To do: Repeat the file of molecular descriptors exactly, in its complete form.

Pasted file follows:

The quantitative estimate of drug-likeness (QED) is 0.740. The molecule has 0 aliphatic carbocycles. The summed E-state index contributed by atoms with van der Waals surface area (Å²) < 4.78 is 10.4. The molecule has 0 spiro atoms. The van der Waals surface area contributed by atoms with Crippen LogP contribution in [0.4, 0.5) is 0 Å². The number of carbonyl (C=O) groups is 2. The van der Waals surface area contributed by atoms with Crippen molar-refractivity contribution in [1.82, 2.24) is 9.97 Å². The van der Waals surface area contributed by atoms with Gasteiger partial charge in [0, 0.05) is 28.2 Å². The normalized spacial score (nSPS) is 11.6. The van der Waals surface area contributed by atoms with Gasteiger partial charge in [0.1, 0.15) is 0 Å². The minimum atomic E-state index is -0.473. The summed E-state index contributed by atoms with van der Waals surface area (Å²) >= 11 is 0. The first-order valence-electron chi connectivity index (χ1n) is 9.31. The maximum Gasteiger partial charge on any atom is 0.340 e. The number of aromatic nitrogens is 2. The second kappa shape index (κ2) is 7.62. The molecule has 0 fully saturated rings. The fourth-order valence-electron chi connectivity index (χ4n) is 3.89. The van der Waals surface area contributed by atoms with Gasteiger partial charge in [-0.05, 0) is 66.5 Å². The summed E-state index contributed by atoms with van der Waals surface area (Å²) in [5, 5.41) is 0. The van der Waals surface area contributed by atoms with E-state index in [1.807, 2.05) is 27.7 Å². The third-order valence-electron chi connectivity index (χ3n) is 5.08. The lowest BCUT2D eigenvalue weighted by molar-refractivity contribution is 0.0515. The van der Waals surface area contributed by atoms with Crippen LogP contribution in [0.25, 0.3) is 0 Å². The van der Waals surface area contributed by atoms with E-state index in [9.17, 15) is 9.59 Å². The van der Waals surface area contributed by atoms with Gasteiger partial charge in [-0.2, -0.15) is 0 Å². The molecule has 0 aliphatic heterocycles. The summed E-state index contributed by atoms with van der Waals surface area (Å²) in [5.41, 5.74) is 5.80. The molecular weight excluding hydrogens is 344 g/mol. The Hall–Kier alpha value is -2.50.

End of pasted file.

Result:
The quantitative estimate of drug-likeness (QED) is 0.740. The molecule has 0 aliphatic carbocycles. The summed E-state index contributed by atoms with van der Waals surface area (Å²) < 4.78 is 10.4. The molecule has 0 spiro atoms. The van der Waals surface area contributed by atoms with Crippen LogP contribution in [0.4, 0.5) is 0 Å². The number of carbonyl (C=O) groups is 2. The van der Waals surface area contributed by atoms with Crippen molar-refractivity contribution in [1.82, 2.24) is 9.97 Å². The van der Waals surface area contributed by atoms with Gasteiger partial charge in [0, 0.05) is 28.2 Å². The normalized spacial score (nSPS) is 11.6. The van der Waals surface area contributed by atoms with Gasteiger partial charge in [0.1, 0.15) is 0 Å². The minimum atomic E-state index is -0.473. The summed E-state index contributed by atoms with van der Waals surface area (Å²) >= 11 is 0. The first-order valence-electron chi connectivity index (χ1n) is 9.31. The maximum Gasteiger partial charge on any atom is 0.340 e. The number of aromatic nitrogens is 2. The second kappa shape index (κ2) is 7.62. The molecule has 0 fully saturated rings. The fourth-order valence-electron chi connectivity index (χ4n) is 3.89. The van der Waals surface area contributed by atoms with Gasteiger partial charge in [-0.05, 0) is 66.5 Å². The summed E-state index contributed by atoms with van der Waals surface area (Å²) in [5, 5.41) is 0. The van der Waals surface area contributed by atoms with E-state index in [1.807, 2.05) is 27.7 Å². The third-order valence-electron chi connectivity index (χ3n) is 5.08. The lowest BCUT2D eigenvalue weighted by molar-refractivity contribution is 0.0515. The van der Waals surface area contributed by atoms with Crippen LogP contribution in [0.25, 0.3) is 0 Å². The van der Waals surface area contributed by atoms with E-state index in [9.17, 15) is 9.59 Å². The van der Waals surface area contributed by atoms with Gasteiger partial charge in [-0.2, -0.15) is 0 Å². The molecule has 0 aliphatic heterocycles. The summed E-state index contributed by atoms with van der Waals surface area (Å²) in [5.41, 5.74) is 5.80. The molecular weight excluding hydrogens is 344 g/mol. The Hall–Kier alpha value is -2.50.